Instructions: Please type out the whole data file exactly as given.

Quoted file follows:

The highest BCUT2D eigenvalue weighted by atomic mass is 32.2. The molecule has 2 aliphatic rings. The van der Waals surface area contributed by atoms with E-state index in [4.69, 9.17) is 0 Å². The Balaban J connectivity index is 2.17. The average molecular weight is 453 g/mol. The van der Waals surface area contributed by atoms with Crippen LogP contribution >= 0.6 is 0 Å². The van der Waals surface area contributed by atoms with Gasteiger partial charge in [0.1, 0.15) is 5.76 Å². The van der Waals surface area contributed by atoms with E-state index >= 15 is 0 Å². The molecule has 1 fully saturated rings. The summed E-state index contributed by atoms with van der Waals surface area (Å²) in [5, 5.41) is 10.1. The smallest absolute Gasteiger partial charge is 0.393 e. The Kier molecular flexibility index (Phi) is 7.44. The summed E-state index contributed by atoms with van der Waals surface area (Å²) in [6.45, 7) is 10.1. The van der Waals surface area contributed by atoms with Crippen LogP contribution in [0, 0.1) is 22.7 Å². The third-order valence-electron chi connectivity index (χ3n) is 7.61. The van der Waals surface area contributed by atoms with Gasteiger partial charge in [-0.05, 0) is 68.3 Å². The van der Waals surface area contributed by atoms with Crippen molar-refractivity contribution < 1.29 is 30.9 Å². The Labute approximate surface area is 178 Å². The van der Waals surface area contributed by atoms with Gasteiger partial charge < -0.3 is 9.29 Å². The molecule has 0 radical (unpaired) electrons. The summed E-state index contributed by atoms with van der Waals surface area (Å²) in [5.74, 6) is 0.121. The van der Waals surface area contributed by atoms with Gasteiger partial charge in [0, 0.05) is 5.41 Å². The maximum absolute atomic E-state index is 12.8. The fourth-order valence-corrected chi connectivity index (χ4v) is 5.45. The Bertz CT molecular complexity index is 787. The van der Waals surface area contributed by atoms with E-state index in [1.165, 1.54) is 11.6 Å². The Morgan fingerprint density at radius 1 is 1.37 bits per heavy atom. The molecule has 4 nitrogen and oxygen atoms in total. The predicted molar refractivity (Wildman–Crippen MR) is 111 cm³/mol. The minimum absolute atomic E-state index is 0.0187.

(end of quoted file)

The highest BCUT2D eigenvalue weighted by atomic mass is 32.2. The molecule has 2 aliphatic rings. The van der Waals surface area contributed by atoms with E-state index in [4.69, 9.17) is 0 Å². The Balaban J connectivity index is 2.17. The average molecular weight is 453 g/mol. The van der Waals surface area contributed by atoms with Crippen LogP contribution >= 0.6 is 0 Å². The van der Waals surface area contributed by atoms with Gasteiger partial charge in [0.1, 0.15) is 5.76 Å². The van der Waals surface area contributed by atoms with E-state index >= 15 is 0 Å². The molecule has 1 fully saturated rings. The summed E-state index contributed by atoms with van der Waals surface area (Å²) in [5, 5.41) is 10.1. The smallest absolute Gasteiger partial charge is 0.393 e. The Kier molecular flexibility index (Phi) is 7.44. The summed E-state index contributed by atoms with van der Waals surface area (Å²) in [6.45, 7) is 10.1. The van der Waals surface area contributed by atoms with Crippen LogP contribution in [0, 0.1) is 22.7 Å². The third-order valence-electron chi connectivity index (χ3n) is 7.61. The van der Waals surface area contributed by atoms with Gasteiger partial charge in [-0.05, 0) is 68.3 Å². The van der Waals surface area contributed by atoms with Crippen molar-refractivity contribution < 1.29 is 30.9 Å². The Labute approximate surface area is 178 Å². The van der Waals surface area contributed by atoms with Gasteiger partial charge < -0.3 is 9.29 Å². The molecule has 0 radical (unpaired) electrons. The summed E-state index contributed by atoms with van der Waals surface area (Å²) in [5.74, 6) is 0.121. The van der Waals surface area contributed by atoms with Gasteiger partial charge in [0, 0.05) is 5.41 Å². The maximum absolute atomic E-state index is 12.8. The fourth-order valence-corrected chi connectivity index (χ4v) is 5.45. The Bertz CT molecular complexity index is 787. The van der Waals surface area contributed by atoms with E-state index in [1.165, 1.54) is 11.6 Å². The Morgan fingerprint density at radius 1 is 1.37 bits per heavy atom. The molecule has 4 nitrogen and oxygen atoms in total. The predicted molar refractivity (Wildman–Crippen MR) is 111 cm³/mol. The minimum absolute atomic E-state index is 0.0187.